I feel strongly about this and beleive in the current situation where we have millions of people out of work, that we should stop all immigration apart from where it is critical, and start putting British citizens to work first.

  14. alan says:

    simple really..stop those who dont have work or approved and monitored education already organised from entering. Stop those seeking assylum who are simply wanting to escape their countries situation, only allow those who can prove they are in real danger of being assainated on return. Dont allow any from countries we are currently in conflict with ie afghanistan. track down and deport all who are here illegally. new laws must be made. Welcome those who can contribute but they must have at least five years of work here before they can take advantage of the welfare state..in other words they must contribute before they take out. ( including those from EU)

  15. Bryn Roberts says:

    Immigration is only half of the issue; the other half is the active deportation of those who are here unlawfully and who seem to spend years here without any interference from the Immigration Service. Perhaps if active deportations were undertaken, the level of immigration would not be as much of an issue?

  16. Mr D Singh says:

    In this economic climate, I do agree immigration does need to be controlled both from within the EEC countries and from outside Non-EEC countries. More immigration comes from within the EEC countries rather from the non-EEC countries.

    Also, brides/grooms that come to UK on basis of Marriage to UK Citizen should be deported back to their respective countries if there is clear evidence that they only married UK Citizen to gain entry to UK. There is currently lot of abuse of UK immigration Spouse Law, because their intention to enter UK and go under ground.

    Also, there are lot of brides that come to UK on basis of marriage and they make fabricated allegations against UK Spouse for purpose gaining ILR to stay in UK on domestic violence grounds. This gaining of UK Visa under the Domestic Violence is clearly abused by well known solicitors who are encouraging to their clients to make fabricated allegations against their UK spouse to stay in UK by making application for Visa under Domestic Violence grounds.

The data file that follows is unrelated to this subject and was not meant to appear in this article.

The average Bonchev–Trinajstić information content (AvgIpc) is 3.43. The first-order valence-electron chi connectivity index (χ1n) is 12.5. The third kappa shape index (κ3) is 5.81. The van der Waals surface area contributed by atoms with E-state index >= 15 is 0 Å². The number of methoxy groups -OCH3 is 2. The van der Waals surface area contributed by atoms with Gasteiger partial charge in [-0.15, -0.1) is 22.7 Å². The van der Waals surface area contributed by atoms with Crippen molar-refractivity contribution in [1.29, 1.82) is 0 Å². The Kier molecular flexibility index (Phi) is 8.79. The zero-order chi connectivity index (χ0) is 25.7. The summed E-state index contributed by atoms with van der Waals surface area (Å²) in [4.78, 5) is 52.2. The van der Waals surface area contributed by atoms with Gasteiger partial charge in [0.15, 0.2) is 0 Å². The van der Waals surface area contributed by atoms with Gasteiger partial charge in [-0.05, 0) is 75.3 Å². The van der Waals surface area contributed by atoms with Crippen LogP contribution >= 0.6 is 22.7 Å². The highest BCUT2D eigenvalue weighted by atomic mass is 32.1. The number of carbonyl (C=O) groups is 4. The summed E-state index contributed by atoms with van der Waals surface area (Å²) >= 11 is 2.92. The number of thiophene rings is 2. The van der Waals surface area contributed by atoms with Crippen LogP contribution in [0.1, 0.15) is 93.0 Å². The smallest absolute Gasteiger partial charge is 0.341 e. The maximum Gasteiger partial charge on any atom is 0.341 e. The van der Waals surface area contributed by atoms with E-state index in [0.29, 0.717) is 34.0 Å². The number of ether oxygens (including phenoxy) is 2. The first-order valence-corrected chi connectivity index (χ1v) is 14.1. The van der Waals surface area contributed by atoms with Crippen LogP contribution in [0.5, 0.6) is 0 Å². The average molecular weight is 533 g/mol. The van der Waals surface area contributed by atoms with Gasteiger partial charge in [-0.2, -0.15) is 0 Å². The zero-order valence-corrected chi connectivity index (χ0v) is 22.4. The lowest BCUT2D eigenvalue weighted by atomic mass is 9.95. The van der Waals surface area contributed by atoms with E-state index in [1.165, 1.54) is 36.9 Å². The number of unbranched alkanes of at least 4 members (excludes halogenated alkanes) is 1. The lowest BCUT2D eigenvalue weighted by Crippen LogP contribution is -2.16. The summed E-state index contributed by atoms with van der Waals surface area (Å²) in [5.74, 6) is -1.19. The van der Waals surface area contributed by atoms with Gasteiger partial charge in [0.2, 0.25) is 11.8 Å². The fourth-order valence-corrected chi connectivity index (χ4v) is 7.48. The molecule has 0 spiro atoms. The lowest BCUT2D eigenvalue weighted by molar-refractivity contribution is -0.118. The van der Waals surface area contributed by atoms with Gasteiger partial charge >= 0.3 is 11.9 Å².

To stop such practices in future, I suggest that the UK Border Force legal action against solicitors who found to be abusing the law and take strong action against such brides/grooms who abuse the UK Spouse Immigration law.

    The Coalition Government should also take action against bride/grooms who ends marriage with UK spouse very soon after they have gained their permanent ILR UK Visa. To stop such abuse, after the probationary period of two/more years, the UK Border force should issue ILR permanent UK visa with conditions. The conditions should be that if the marriage comes to end within two/three years of gaining ILR UK visa then the UK Visa should be cancelled immediately with the option of appeal process. The UK Visa should also be cancelled if it is clear that the bride/groom only married and stayed with UK spouse long enough to acquire their visa and once they had UK Visa then they ended marriage soon afterwards. This is clear abuse of UK Spouse Immigration law and it should be stop immediately. I understand, the Labour government was planning to bring in such laws to such abuse of the system.

  17. Gary says:

    We shouldn’t have to let in a number of immigrates each year. We should follow in the footsteps of Austraillia and let in people with trades that the country requires and not just any person who applys, they should have to offer a benefit to the country rather than just plant their bums on our benefits system and send all the money back to the rest of their families in order countrys. British citizenship should not be giving to anyone who hasnt worked in the country for at least 10 years. Only British citizens should be able to use our free health services and anyone without should have to require health insurance to use our services. They should abide by our language and culture if they are going to live here and stop critising the way we live, if they do not like it they dont have to live here!!!!!!!! A target should be set for the number of illegal immigrates deported each year and the results be published for everyone to see. Any illegal immagrant found should be sent straight back to their country on origin. We should also set a cap for EU immigration, as i am from northern ireland and alot of the immigrants here are from poland which is one of the poorer countries in the EU and they can freely move here and earn more on our benefits system without working or contributing to the state, they become a burden and everyday people who work hard and are now facing these awful spending cuts have to pay for them. They orginally came from somewere if they do not have a job and are not paying PAYE/NI they should be automatically deported. We already can not look after are own citizens without taking in everyone elses who are crippling our economy and increasing our nations debt to its current state! The Tory/LIb Dem coalition needs to learn from the mess that Labour made in immigration and increase the number of immigrates deported above the number let into the country each year to decrease our population within reason. These rules should be put into place for all immigrants applying for a visa. 1. They must pass an english speaking test, so they can understand english and speaking the language fulently. 2. They must be able to support themselves while they are here. 3. They shoud not be able to claim any money from the tax payer as they have not contributed to the budget and therefore should not recieve support. 4. They must be able to pay for their own accomidation for their stay. 5. They must check in with an immigration officier each month to ensure they are still here and the governement can track were they are. 6. If after 6 months they have failed to find a job there visa should be revoked and they will be deported. 7. They must put money into a seperate account which will cover the price of their flight back to their country of origin which will be used if they are to be deported. 8. If they get a job after 3 years the governemnt will return the money to the person.